A cadre of pioneering Americans has been meaningfully using personal health information technology (PHIT), largely outside of the U.S. health care system. These applications include self-tracking and wearable health technologies, mobile health apps, and digital medical tracking devices like glucometers that streamline tracking and recording blood glucose levels.
In the meantime, only 21% of doctors surveyed by Accenture currently allow patients to have online access to their medical summary or patient chart – very basic components of the electronic health record.
We know what’s primarily driving health providers’ adoption of health IT: namely, the HITECH Act’s provisions for incentives. But what’s driving consumers’ adoption of personal health IT? Among the driving forces are peoples’:
0 Demand for more self-service, documented by another Accenture survey on consumers’ desire for DIY health via eHealth service options
o The growing supply of consumer-facing digital health devices that are artfully designed, easy to use, and well-priced; this was a key message emanating from the 2013 Consumer Electronics Show where digital health was a fast-growing category on the show floor
o A growing recognition among a cadre of activated patients that greater health and clinical engagement can yield better health outcomes and lower out-of-pocket costs downstream, when conditions can exacerbate.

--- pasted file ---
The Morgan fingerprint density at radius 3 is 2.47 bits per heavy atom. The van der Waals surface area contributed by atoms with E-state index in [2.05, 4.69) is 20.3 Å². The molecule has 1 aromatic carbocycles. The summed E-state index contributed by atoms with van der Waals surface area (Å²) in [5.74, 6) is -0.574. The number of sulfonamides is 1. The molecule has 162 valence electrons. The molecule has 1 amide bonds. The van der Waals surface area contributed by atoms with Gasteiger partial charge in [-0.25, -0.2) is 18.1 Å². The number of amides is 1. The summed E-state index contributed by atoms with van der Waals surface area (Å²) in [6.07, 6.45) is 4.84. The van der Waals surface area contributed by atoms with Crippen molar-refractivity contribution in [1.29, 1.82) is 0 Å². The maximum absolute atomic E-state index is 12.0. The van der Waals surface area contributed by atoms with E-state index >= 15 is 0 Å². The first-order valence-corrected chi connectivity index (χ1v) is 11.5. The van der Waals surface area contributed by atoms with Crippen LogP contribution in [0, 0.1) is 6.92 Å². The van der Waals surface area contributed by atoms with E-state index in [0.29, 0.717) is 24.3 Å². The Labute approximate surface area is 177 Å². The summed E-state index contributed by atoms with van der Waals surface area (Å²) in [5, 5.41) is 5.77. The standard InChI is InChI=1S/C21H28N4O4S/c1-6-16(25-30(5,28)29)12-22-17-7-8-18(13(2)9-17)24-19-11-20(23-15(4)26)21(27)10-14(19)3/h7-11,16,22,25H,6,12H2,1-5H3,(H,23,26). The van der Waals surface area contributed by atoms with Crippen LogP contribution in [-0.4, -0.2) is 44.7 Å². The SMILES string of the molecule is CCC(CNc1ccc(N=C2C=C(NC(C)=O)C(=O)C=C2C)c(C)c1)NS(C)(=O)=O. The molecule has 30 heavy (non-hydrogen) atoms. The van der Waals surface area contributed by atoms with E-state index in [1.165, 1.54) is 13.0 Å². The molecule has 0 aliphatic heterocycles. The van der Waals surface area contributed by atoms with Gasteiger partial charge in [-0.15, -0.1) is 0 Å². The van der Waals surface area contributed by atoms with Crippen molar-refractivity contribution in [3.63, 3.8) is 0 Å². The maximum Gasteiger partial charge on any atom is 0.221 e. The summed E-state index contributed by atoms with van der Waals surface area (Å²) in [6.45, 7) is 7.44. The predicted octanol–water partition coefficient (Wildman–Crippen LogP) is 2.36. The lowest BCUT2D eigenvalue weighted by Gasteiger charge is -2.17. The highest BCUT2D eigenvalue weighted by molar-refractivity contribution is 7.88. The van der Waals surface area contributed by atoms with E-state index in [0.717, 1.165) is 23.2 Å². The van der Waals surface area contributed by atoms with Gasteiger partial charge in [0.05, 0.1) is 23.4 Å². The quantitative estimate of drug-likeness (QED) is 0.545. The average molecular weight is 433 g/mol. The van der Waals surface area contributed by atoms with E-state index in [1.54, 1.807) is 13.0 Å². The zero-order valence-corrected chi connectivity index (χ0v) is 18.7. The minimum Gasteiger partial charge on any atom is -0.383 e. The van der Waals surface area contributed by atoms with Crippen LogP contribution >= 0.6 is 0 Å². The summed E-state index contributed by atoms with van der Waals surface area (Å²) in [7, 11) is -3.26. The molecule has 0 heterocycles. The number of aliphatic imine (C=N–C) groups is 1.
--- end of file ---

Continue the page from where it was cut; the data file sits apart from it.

As the health industry promulgates value-based and accountable care, the growth of consumers’ role is undeniable in working to achieve the Triple Aim – especially to help bend the cost curve. It’s been long assumed that people need a partner in the health system for sharing decision-making. For decades, that most trusted linchpin in the U.S. health system for health engagement has been the physician.
There is evidence that some of the most health-engaged people may trust physicians less than those who are not very engaged. The Altarum Institute Survey of Consumer Health Care Opinions Spring/Summer 2013 found that people most likely to act like consumers in health care (like shopping for health care or making key health decisions) were generally less trusting of the motives of their health care providers compared with people who were less health-engaged. Some of the manifestations of “patient alienation” included feelings that doctors didn’t have the peoples’ best interests in mind, made clinical decisions based on a profit motive, or didn’t respect peoples’ time or budgets.
At the same time, more consumers have been turning to another source that’s growing in trust: online health resources, from information portals to patient communities. Wolters Kluwer found that two-thirds of people seeking medical information online say they trust the information. 2 in 3 people also claimed to have never misdiagnosed themselves when using online medical information resources.
Providers are at-risk of further eroding the trusted doctor-patient relationship if they don’t engage in the new consumer demand for transparency. In the case of health IT, that means fully opening up the digital health kimono — electronic health records — and for patients who seek even greater details, embracing Open Notes.
The health care system is moving from volume-to-value for payment. This begs the question: value for whom? If it’s for the patient, then enabling a truly consumer-driven health system means empowering people with the full complement of information that enables a healthy health care marketplace.